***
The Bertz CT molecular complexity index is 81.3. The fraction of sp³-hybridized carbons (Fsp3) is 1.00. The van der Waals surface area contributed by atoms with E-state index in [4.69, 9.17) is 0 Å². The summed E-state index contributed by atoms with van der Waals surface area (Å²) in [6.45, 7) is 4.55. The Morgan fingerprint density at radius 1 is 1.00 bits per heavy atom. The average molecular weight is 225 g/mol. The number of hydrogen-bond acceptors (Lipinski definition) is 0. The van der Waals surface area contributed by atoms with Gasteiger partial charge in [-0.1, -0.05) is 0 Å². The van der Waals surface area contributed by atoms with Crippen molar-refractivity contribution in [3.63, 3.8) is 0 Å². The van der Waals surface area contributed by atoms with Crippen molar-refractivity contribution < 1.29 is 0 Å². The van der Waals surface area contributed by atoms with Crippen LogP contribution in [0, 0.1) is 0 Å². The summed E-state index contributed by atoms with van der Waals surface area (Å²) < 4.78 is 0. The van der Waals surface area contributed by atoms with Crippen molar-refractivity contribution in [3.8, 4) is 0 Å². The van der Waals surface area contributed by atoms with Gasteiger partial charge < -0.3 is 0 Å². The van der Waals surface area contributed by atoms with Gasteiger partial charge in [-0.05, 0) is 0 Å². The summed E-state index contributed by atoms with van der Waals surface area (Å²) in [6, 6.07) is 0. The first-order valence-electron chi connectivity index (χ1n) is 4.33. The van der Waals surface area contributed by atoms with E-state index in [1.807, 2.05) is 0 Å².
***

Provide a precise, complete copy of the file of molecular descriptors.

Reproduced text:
The Bertz CT molecular complexity index is 81.3. The fraction of sp³-hybridized carbons (Fsp3) is 1.00. The van der Waals surface area contributed by atoms with E-state index in [4.69, 9.17) is 0 Å². The summed E-state index contributed by atoms with van der Waals surface area (Å²) in [6.45, 7) is 4.55. The Morgan fingerprint density at radius 1 is 1.00 bits per heavy atom. The average molecular weight is 225 g/mol. The number of hydrogen-bond acceptors (Lipinski definition) is 0. The van der Waals surface area contributed by atoms with Gasteiger partial charge in [-0.1, -0.05) is 0 Å². The van der Waals surface area contributed by atoms with Crippen molar-refractivity contribution in [3.63, 3.8) is 0 Å². The van der Waals surface area contributed by atoms with Crippen molar-refractivity contribution < 1.29 is 0 Å². The van der Waals surface area contributed by atoms with Crippen LogP contribution in [0, 0.1) is 0 Å². The summed E-state index contributed by atoms with van der Waals surface area (Å²) < 4.78 is 0. The van der Waals surface area contributed by atoms with Crippen molar-refractivity contribution in [3.8, 4) is 0 Å². The van der Waals surface area contributed by atoms with Gasteiger partial charge < -0.3 is 0 Å². The van der Waals surface area contributed by atoms with Gasteiger partial charge in [-0.05, 0) is 0 Å². The summed E-state index contributed by atoms with van der Waals surface area (Å²) in [6, 6.07) is 0. The first-order valence-electron chi connectivity index (χ1n) is 4.33. The van der Waals surface area contributed by atoms with E-state index in [1.807, 2.05) is 0 Å².